That’s how I feel about “Stop and Frisk”. We are well aware of the controversy surrounding the stop and frisk practices in New York City. There have been studies done, articles written, lawsuits filed, and issues debated yet this practice still continues. Other cities, Chicago for example, are now looking to use similar tactics as a means to reduce crime. In a Chicago Tribune article City Treasurer Stephanie D. Neely wrote:
"We have a choice between living with the uncertainty of random gun violence and an occasional random stop that helps the entire community reduce the threat of guns. Would we prefer to continue being held hostage by thugs? Or deal with the inconvenience of stop and frisk?"
We also have New York City Commissioner Ray Kelly asking "Why leaders upset with ‘Stop And Frisk’ aren’t protesting violence instead". He further went on to say:
“The fact of the matter is that 96 percent of shooting victims are people of color, yet the community leaders are not speaking out about this. We’d like to hear from them,”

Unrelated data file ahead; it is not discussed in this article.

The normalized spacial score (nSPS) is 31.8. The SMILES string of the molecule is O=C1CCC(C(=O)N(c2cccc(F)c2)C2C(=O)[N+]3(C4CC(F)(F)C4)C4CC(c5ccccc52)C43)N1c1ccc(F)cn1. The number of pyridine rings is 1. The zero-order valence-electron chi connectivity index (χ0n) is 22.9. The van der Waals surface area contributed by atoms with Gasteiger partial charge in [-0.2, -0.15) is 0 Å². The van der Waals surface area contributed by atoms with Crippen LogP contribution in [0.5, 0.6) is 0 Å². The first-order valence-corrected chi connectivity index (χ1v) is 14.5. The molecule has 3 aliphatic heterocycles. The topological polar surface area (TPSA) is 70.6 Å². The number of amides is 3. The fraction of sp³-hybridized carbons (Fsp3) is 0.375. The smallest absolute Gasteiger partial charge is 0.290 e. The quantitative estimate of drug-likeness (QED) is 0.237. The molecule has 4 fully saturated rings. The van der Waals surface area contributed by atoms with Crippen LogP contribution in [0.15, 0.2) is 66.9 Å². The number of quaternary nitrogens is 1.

On Monday, Open Society Foundations published an article entitled "Putting NYPD’s Stop and Frisk on Trial":
Next Monday, the Center for Constitutional Rights will head to trial in our landmark case, Floyd et al. v. the City of New York, challenging the New York City Police Department’s practice of unconstitutional stops and frisks.
......The Floyd trial is the culmination of almost 15 years of work by the Center for Constitutional Rights and the growing movement in New York City to end discriminatory policing practices. It is the first citywide class-action lawsuit challenging the NYPD’s city-wide stop-and-frisk practice to be tried in federal court and the most comprehensive legal challenge to the entire program. Floyd presents one of our best opportunities to hold the NYPD accountable for their continued disregard for New Yorker’s most basic rights and end discriminatory policing once and for all.